Monday, May 11, 2009

Review-Bishop Article

The community members were mostly interested in community services and activities, resources for their children, healthcare information, education information, employment information, crime and safety information, and general reference tools to search for information. Some of the barriers that this population faced included lacking access to computers and the internet and lacking the experience necessary to operate the computers and the applications available. In several cases, families owned a computer, but it was broken, too old, or only temporary. This indicates another barrier: connectivity. Almost one-third had never used a word processor and nearly half had never used a spreadsheet or database program. Only about ten percent reported using the Web regularly. The Collins family did not own a computer. They had no access at home. Other than Nicole, the rest of the family had very little experience with computers and were in need of training. Also, based on the area their home was located, connectivity was another possible barrier.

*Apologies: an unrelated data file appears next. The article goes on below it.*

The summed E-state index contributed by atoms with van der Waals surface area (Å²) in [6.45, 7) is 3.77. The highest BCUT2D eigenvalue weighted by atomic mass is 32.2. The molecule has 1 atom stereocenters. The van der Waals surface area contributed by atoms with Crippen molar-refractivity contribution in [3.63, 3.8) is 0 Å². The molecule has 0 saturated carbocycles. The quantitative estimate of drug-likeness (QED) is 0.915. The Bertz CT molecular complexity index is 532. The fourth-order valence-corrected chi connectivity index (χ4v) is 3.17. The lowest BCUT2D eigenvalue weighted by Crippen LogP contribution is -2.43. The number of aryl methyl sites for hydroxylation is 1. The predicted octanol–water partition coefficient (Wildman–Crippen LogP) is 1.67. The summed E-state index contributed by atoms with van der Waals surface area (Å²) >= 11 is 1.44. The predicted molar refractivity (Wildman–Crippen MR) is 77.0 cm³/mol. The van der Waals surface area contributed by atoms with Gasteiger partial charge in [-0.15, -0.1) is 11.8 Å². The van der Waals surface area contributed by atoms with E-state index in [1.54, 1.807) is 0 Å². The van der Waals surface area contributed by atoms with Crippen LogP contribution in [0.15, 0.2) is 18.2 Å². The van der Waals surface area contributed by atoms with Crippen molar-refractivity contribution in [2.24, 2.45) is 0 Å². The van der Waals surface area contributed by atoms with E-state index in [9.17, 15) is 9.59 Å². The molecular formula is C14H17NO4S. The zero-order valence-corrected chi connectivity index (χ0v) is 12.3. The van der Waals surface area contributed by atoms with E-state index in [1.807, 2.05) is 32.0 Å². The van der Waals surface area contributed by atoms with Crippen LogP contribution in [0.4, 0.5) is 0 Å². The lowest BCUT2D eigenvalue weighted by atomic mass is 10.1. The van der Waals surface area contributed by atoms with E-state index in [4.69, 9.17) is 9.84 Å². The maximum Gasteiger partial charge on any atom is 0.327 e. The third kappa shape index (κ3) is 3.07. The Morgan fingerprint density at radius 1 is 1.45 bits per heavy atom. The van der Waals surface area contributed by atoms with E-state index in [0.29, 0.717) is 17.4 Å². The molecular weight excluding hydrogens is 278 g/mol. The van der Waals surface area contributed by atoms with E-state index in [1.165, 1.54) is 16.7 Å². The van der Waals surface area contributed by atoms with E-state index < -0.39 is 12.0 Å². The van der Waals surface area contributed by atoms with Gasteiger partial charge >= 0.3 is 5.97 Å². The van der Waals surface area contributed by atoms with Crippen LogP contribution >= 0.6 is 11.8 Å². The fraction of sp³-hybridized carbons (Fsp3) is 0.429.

1 comment:

  1. Here's the question. Sorry!

    Bishop, A. P., & Tidline, T. J., & Shoemaker, S. & Salela, P. (1999). Public libraries and networked information services in low-income communities. Library & Information Science Research 21(3):361-390.

    This article described a program that provided home computers to a low-income African American community. What were the information needs of the members of this community (i.e. what type of information were they interested in searching for on the Internet)? What were some of the barriers they faced? How were these issues similar or dissimilar to those faced by the Collins family in Legacy?